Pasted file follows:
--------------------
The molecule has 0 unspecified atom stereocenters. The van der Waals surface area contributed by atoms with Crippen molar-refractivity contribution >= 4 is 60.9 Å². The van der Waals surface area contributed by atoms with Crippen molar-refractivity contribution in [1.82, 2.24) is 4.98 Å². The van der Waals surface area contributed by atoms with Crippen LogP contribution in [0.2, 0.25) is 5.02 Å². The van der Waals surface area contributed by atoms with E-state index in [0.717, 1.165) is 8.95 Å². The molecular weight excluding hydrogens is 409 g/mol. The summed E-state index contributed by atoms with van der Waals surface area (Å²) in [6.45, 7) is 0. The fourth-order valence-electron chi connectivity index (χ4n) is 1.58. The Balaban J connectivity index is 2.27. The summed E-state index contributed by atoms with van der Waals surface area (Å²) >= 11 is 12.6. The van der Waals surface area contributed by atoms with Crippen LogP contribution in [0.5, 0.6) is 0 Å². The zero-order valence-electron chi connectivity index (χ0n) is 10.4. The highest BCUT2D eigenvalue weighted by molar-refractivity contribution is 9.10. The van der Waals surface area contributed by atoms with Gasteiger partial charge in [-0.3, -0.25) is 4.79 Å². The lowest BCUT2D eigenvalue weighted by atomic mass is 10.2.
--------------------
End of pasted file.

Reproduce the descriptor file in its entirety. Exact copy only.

The molecule has 0 unspecified atom stereocenters. The van der Waals surface area contributed by atoms with Crippen molar-refractivity contribution >= 4 is 60.9 Å². The van der Waals surface area contributed by atoms with Crippen molar-refractivity contribution in [1.82, 2.24) is 4.98 Å². The van der Waals surface area contributed by atoms with Crippen LogP contribution in [0.2, 0.25) is 5.02 Å². The van der Waals surface area contributed by atoms with E-state index in [0.717, 1.165) is 8.95 Å². The molecular weight excluding hydrogens is 409 g/mol. The summed E-state index contributed by atoms with van der Waals surface area (Å²) in [6.45, 7) is 0. The fourth-order valence-electron chi connectivity index (χ4n) is 1.58. The Balaban J connectivity index is 2.27. The summed E-state index contributed by atoms with van der Waals surface area (Å²) >= 11 is 12.6. The van der Waals surface area contributed by atoms with Crippen LogP contribution in [0.5, 0.6) is 0 Å². The zero-order valence-electron chi connectivity index (χ0n) is 10.4. The highest BCUT2D eigenvalue weighted by molar-refractivity contribution is 9.10. The van der Waals surface area contributed by atoms with Gasteiger partial charge in [-0.3, -0.25) is 4.79 Å². The lowest BCUT2D eigenvalue weighted by atomic mass is 10.2.